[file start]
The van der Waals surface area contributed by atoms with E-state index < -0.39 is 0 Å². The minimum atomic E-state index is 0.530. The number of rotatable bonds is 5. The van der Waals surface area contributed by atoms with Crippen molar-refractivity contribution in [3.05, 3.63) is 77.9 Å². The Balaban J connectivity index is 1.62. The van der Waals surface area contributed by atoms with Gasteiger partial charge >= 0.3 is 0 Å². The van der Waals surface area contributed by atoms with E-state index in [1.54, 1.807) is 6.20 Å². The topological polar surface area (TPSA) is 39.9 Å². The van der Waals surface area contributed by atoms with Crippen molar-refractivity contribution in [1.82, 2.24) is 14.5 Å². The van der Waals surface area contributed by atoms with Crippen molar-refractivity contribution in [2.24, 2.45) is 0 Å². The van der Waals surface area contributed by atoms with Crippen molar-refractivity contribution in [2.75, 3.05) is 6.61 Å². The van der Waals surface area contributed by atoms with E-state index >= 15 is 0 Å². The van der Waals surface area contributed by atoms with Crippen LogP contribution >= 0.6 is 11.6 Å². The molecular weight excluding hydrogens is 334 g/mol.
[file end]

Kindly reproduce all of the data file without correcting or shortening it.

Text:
The van der Waals surface area contributed by atoms with E-state index < -0.39 is 0 Å². The minimum atomic E-state index is 0.530. The number of rotatable bonds is 5. The van der Waals surface area contributed by atoms with Crippen molar-refractivity contribution in [3.05, 3.63) is 77.9 Å². The Balaban J connectivity index is 1.62. The van der Waals surface area contributed by atoms with Gasteiger partial charge >= 0.3 is 0 Å². The van der Waals surface area contributed by atoms with E-state index in [1.54, 1.807) is 6.20 Å². The topological polar surface area (TPSA) is 39.9 Å². The van der Waals surface area contributed by atoms with Crippen molar-refractivity contribution in [1.82, 2.24) is 14.5 Å². The van der Waals surface area contributed by atoms with Crippen molar-refractivity contribution in [2.24, 2.45) is 0 Å². The van der Waals surface area contributed by atoms with Crippen molar-refractivity contribution in [2.75, 3.05) is 6.61 Å². The van der Waals surface area contributed by atoms with E-state index >= 15 is 0 Å². The van der Waals surface area contributed by atoms with Crippen LogP contribution >= 0.6 is 11.6 Å². The molecular weight excluding hydrogens is 334 g/mol.